What’s the Matter with Kansas?
If you haven’t read Thomas Frank’s book, What’s the Matter with Kansas?, you should; it’s a well-written exploration of why so many once-liberal enclaves have turned rabidly conservative. Frank hones in on a couple of dominant themes and expounds on them in clever ways. His observation that modern conservatism, no matter how powerful, continues to portray itself as a victim of the omnipotent “liberal elite” is amazingly accurate. His central thesis is that this “backlash” mentality focuses people’s anger on “cultural issues” (e.g. abortion, homosexuality, religious persecution) and purposefully ignores core economic issues, leading people to vote for conservative politicians even when it’s against their economic interests. Frank deftly unravels the myriad contradictions that plague modern conservatism, but which fail to unravel the movement. He shows how conservatism’s contradictions are overwhelmed by righteous indignation at everything our modern culture produces (which, of course, is always attributed to latte-sipping liberals in coastal cities.)
For all its cleverness and insight, however, What’s the Matter with Kansas, suffers from two flaws; one descriptive and the other prescriptive.
One of Frank’s main contentions is that members of the working class (mostly whites) who have turned away from the Democratic Party are being duped by conservatives. In exchange for voting conservative Republicans into office, their economic interests are continually undermined and conservatives promptly ignore cultural issues once in office, hence leaving these poor saps with nothing to show for their efforts. This type of thinking plays into the narrative that Middle Americans are essentially suckers who are expertly manipulated by the modern GOP. While it is true that many Americans are largely ignorant about fundamental economic realities and policies (e.g., how many people are in the top income brackets, who benefits from the repeal of the estate tax, how Social Security actually works), Frank is simply wrong that conservatives don’t deliver the goods on cultural issues. Here’s just a partial list of what they have accomplished:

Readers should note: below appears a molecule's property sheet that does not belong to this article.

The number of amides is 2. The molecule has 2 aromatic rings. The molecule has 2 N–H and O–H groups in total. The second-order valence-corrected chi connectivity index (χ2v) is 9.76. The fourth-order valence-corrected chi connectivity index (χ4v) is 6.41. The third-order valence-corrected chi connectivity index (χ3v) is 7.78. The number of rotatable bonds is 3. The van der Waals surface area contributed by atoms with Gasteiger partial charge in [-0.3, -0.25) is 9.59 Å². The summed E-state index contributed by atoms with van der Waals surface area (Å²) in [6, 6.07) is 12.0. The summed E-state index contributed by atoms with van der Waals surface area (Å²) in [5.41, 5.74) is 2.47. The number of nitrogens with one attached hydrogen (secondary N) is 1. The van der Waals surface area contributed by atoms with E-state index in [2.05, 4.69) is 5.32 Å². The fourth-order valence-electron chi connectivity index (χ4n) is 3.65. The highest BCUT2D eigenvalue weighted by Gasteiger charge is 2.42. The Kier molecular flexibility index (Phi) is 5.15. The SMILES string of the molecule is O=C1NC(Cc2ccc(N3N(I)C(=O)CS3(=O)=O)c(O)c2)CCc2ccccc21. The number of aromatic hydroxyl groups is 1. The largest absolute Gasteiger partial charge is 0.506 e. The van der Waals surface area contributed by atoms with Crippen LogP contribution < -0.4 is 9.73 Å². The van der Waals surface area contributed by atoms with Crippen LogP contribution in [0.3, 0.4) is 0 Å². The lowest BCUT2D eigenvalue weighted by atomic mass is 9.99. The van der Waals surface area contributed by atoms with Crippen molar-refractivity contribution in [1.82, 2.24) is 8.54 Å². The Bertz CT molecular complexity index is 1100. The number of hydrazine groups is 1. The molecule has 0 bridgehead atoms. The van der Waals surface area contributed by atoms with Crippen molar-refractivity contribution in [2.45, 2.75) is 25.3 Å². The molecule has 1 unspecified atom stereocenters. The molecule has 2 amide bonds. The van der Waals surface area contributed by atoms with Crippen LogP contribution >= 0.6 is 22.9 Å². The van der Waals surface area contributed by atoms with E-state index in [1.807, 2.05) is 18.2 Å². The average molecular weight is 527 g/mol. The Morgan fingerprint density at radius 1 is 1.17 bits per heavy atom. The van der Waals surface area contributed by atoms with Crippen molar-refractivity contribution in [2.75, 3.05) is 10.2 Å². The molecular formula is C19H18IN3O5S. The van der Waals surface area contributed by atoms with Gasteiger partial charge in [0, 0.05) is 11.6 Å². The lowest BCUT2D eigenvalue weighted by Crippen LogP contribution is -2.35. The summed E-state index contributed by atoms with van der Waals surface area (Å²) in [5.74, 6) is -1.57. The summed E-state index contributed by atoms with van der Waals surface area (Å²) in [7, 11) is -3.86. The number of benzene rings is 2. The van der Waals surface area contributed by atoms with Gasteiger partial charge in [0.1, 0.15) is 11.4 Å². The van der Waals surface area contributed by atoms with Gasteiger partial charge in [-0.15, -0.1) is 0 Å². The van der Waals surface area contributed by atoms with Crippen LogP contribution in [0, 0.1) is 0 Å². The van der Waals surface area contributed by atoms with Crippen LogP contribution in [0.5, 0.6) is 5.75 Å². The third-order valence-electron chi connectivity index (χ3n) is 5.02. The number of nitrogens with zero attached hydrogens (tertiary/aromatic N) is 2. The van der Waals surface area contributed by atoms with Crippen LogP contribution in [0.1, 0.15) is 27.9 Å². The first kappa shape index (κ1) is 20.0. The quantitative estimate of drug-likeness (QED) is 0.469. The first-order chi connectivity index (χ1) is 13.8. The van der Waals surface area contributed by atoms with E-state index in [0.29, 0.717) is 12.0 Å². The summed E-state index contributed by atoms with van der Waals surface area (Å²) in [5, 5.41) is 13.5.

1. Anti-abortion policies: Under Bush, the GOP has banned late-term abortions (“partial birth” abortions), increased parental notification laws, banned federal funding for abortions, and removed international funding for any organizations that perform abortions. In addition there is no doubt that the looming Supreme Court vacancies present a huge opportunity to overturn Roe v. Wade and with it, women’s right to legalized abortion. In summary, under Bush, abortion rights have been under constant attack and have been whittled away.
2. Anti-gay policies: While the Constitutional Amendment to ban gay marriage is going nowhere, conservatives have nonetheless been successful at enacting extremely discriminatory state statutes against gay marriage (and even civil unions) in numerous states, and there are plans for more ballot initiatives in 2006. Conservatives on the judiciary ruled that the Boy Scouts could discriminate based on sexual orientation; in Lawrence v. Texas, they came within one vote of making it legal in the U.S. to arrest and jail a gay person for having consensual gay sex in the privacy of their home. It is no doubt also due to conservative pressures that the military’s “don’t ask, don’t tell” statute persists; and even this week, the Bush administration’s Office of Special Counsel stated that federal anti-discrimination law does not give it the power to prosecute employers who fire people based on their sexual orientation.
3. Anti-gun control policies: The conservative movement has been so successful at restricting gun control that Democratic leaders go out of their way to demonstrate how gun-friendly they are (remember those pathetic images of Kerry shooting ducks?). The NRA has such a stranglehold on the modern political landscape that Bush allowed the Assault Weapons ban to expire (even though he had promised to renew it), and the GOP passed legislation granting immunity to gun producers from civil lawsuits, which is an almost unprecedented degree of protection granted to a single industry. Most strikingly, even as we wage a global war against terrorism there are still so many loopholes in federal law that terrorists still have an easy time getting guns in the U.S. and no one has the backbone to stop it.